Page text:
Learning patterns/Bytes added to or removed from Wikimedia projects
What problem does this solve?
This learning pattern solves the problem of how to measure the number of bytes added to and deleted from Wikimedia projects.
Important contributions often involve adding, deleting or re-writing content. This metric attempts to capture content added and content removed. The primary advantage of using bytes to measure activity (and to some extent impact) is that it is a nearly universal metric. All Wikimedia projects are wikis, most forms of contribution involve editing these wikis, and almost every wiki edit adds or removes some number of bytes of content. Generally, one byte is one character for roman languages. For script languages, two bytes is one character. Images and media also use bytes, but they are excluded in this metric because media files and images come in just about any number of bytes, making the metric no longer useful.
What is the solution?
- Bytes added is a quantity of data uploaded to Wikimedia. (See bytes)
- Bytes removed is the quantity of information removed from Wikimedia.
- Net sum is the number of bytes added minus the number of bytes removed. For example, (10 bytes added) - (10 bytes removed) = Zero.
- Absolute sum is the number of bytes added plus the number of bytes removed. For example, (10 bytes added) + (10 bytes removed) = 20 absolute bytes. This is the metric we will be using.
How to measure
|1. Get usernames|
|2. Review Wikimetrics Learning Module and Upload your Cohort|
|3. Use Wikimetrics to obtain Positive sum only (bytes added) and Negative sum only (bytes removed)"|
|Using Wikimetrics, you want to use the Bytes metric.
|4. Calculate Absolute Sum, and report all three numbers|
- Different characters have different sizes in bytes. Additionally, the same content may be expressed in different numbers of characters in different languages. If your contribution is in a language that uses many bytes per character or sentence, your project will show more bytes added than an identical project in another language. Don't stress about this: it's understood and expected. However, it may be useful to note this kind of information in when you report out on your project.
- Different kinds of contribution activities will result in very different bytes added measurements for the same amount of effort. For example, reverting vandalism often involves removing bytes (reverting edits), not adding them. This is also understood and expected: when it comes to bytes, it is known that bigger is not always better.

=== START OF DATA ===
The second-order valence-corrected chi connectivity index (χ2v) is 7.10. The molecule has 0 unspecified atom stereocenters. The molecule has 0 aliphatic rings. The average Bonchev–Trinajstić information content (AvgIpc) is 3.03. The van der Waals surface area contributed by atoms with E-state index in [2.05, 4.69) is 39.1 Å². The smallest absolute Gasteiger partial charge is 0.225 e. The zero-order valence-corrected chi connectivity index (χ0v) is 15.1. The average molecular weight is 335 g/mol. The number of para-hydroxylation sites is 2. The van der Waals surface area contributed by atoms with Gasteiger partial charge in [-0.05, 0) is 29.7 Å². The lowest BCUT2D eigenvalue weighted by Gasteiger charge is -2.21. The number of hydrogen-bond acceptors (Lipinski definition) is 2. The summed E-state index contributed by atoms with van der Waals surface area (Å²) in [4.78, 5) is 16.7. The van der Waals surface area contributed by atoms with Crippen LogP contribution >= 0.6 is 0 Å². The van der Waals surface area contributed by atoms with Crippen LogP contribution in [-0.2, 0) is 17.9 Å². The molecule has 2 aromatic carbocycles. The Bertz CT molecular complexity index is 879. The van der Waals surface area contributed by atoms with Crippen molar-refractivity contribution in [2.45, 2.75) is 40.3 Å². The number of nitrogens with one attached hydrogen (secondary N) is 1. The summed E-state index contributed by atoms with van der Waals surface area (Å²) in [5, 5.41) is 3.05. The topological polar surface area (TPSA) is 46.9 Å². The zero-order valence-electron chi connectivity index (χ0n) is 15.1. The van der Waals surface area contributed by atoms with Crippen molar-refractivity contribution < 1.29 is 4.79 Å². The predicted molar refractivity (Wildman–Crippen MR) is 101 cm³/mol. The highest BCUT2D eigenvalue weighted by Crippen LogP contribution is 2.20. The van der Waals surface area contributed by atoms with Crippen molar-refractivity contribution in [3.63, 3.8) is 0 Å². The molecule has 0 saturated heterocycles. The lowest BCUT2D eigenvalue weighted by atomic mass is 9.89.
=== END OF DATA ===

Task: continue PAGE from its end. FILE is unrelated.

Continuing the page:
- When computing total bytes added by your project, it may make sense to calculate bytes added to content namespaces separately from bytes added to talk namespaces. Separating bytes out by namespace allows you to represent the contribution of your project across different kinds of work. For example, if the aim of your project was to create new English Wikipedia articles on Medicine, you should probably calculate your bytes added to the main namespace separately from bytes added to the Wikipedia: or Wikipedia_talk namespaces, because edits to those namespaces likely reflect a different kind of work (discussion, task management) than main namespace edits.
When to use
- When your project involves creating or contributing content to articles or other written information resources on wiki (such as Help pages, Policy pages, Templates, etc)
- When your project involves making substantial changes to content on wiki pages. For instance, if your project involves re-writing poorly written or incomplete articles.
Note: all projects funded by Wikimedia Foundation grants, regardless of focus, are required to report this metric as part of a global metrics suite, beginning in Fall 2014.
- Number of newly registered users
- Number of active editors involved
- Number of individuals involved
- Number of images or media used in Wikimedia projects
- Number of articles created or improved in Wikimedia projects
- Number of bytes added and removed from Wikimedia projects
- Learning question: Did your work increase the motivation of contributors, and how do you know?
- http://mothereff.in/byte-counter - an online byte counter. Useful for learning the byte footprint of different types of UTF-8 characters.
- Wikimetrics "Bytes added" metric